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Yahya Abdul-Mateen II In Talks To Star In Jordan Peele's Candyman

With his hook for hand, he's coming to terrify a new generation of audiences.

The Get Down star Yahya Abdul-Mateen II is in talks to star in the Jordan Peele-produced "spiritual sequel" to the 1992 horror classic Candyman, although no deal has yet been finalized, according to a report by Variety. Nia DaCosta, who is set to make her directorial debut with the forthcoming Tessa Thompson-starring thriller Little Woods, will helm the picture, working from a screenplay by Peele.

Back in November, we reported that the sequel/reboot was in the works from Peele's Monkeypaw Productions, one of an absolute plethora of projects the production shingle has on its plate. Peele, formerly best known as one half of the sketch comedy duo Key & Peele, earned the title of Horror Auteur in one single stroke with the release of his 2017 masterpiece Get Out; he appears to be attempting to add the title of Superproducer, as the number of projects he has his hand in has ballooned to approach the absurd. In addition to his sophomore directorial effort Us (which hits screens next month), Peele has projects on tap for Netflix (the animated horror comedy Wendell and Wild), Amazon Prime (the Nazi-tracking period thriller The Hunt), and CBS All Access (the long-awaited reboot/reimagining of the seminal anthology series The Twilight Zone), to name just a few.

But Candyman, which was adapted from a Clive Barker short story and starred the great Tony Todd as its titular vengeful spirit, was a film that had a profound influence on Peele, meaning that the "seboot" (if you will) is an endeavor near and dear to his heart. In a statement announcing the project, he said, "The original was a landmark film for black representation in the horror genre. Alongside Night of the Living Dead, Candyman was a major inspiration for me as a filmmaker — and to have a bold new talent like Nia at the helm of this project is truly exciting. We are honored to bring the next chapter in the Candyman canon to life and eager to provide new audiences with an entry point to Clive Barker's legend."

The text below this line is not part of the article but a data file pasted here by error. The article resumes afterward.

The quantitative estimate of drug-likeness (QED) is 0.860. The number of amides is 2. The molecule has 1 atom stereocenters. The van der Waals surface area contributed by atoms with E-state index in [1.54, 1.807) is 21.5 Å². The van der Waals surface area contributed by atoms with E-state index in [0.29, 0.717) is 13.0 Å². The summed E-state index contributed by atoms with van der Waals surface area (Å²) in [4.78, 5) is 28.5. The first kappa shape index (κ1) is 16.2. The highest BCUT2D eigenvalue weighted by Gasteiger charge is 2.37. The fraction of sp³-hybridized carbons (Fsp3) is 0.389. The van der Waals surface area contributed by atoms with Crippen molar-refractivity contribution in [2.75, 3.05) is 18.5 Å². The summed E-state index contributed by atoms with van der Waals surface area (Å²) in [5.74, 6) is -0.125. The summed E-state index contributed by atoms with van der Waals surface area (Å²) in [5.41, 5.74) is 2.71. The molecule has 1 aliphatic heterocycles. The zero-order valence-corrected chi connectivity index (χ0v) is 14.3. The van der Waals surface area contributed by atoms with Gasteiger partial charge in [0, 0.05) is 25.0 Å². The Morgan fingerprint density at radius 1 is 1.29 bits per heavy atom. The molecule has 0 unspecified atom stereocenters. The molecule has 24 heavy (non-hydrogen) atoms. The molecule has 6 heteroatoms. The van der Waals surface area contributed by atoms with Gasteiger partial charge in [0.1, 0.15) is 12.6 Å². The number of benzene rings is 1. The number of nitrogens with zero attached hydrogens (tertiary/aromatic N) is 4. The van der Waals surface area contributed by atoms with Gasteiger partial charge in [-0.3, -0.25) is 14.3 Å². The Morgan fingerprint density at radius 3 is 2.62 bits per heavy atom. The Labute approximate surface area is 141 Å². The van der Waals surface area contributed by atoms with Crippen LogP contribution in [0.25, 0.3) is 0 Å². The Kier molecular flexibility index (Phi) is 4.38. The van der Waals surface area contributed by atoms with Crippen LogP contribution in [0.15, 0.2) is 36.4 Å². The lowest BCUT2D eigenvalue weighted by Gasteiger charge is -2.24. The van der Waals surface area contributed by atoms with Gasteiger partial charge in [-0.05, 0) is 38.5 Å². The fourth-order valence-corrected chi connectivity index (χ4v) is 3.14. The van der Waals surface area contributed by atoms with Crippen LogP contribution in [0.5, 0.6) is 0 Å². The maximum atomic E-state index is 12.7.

Maheen is an actor who is on a serious roll. His debut feature came less than two years ago, in the 2017 Elle Fanning-starrer The Vanishing of Sidney Hall; previously, he had appeared as gangster Clarence "Cadillac" Caldwell on Baz Luhrmann's canceled-too-soon Netflix series The Get Down. He's also popped up in the Hugh Jackman-starring P.T. Barnum biopic The Greatest Showman and as the villainous Black Manta in James Wan's smash hit Aquaman, and in the coming year, he'll be gracing the big screen in Us and the small one in HBO's Watchmen sequel series.

He promises to bring a steely presence to the role originated by Todd — that of Daniel Robitaille, AKA Candyman, the son of a former slave who was mutilated and murdered by a mob in the late 19th century over his affair with a white woman. The 1992 film deals with the efforts of a young graduate student (Virginia Madsen) to get to the bottom of a persistent urban legend involving Robitaille, which claims that his spirit can be summoned by saying his nickname five times in front of a mirror. It turns out, of course, to be much more than a mere legend.

The film took place in and around the infamous Cabrini-Green housing projects of Chicago, at the time as dangerous a place as any in the U.S. The last vestiges of the old projects were demolished in 2011, and in recent years, the area has become thoroughly gentrified — which seems like the exact kind of narrative hook that Peele loves to hang his hat on. Just as the area's real-life revitalization can never erase its shameful history of urban neglect and gang warfare, it's safe to say that the presence of a few luxury high-rises and coffee shops will do little to deter Robitaille's bloodthirsty quest for the retribution he deserves.

While the new flick is about as loaded with talent as any fan could reasonably hope for, there's one thing it isn't likely to have going for it — an appearance by Todd. While the horror icon has been open about his desire to be a part of the project "one way or another," it thus far does not appear as if that will pan out. In a recent interview with Entertainment Weekly, however, the star waxed philosophical about the project and what it could mean for the legacy of the original, regardless of his involvement (or lack thereof). "I know [Peele is] a fan. We're waiting just like the rest of the world. I'm hoping I will appear in the film... but it's Hollywood, so I won't take it personally if for some reason it doesn't work out," he said, adding, "If this new one is successful, it will shed light back on the original. I think the subject matter is more important than any individuals. And I mean that."

At least Todd can rest easy knowing that the project is in the best possible hands. We'll have more news on its casting and production as it becomes available; the flick is currently slated to hit the big screen on June 12, 2020.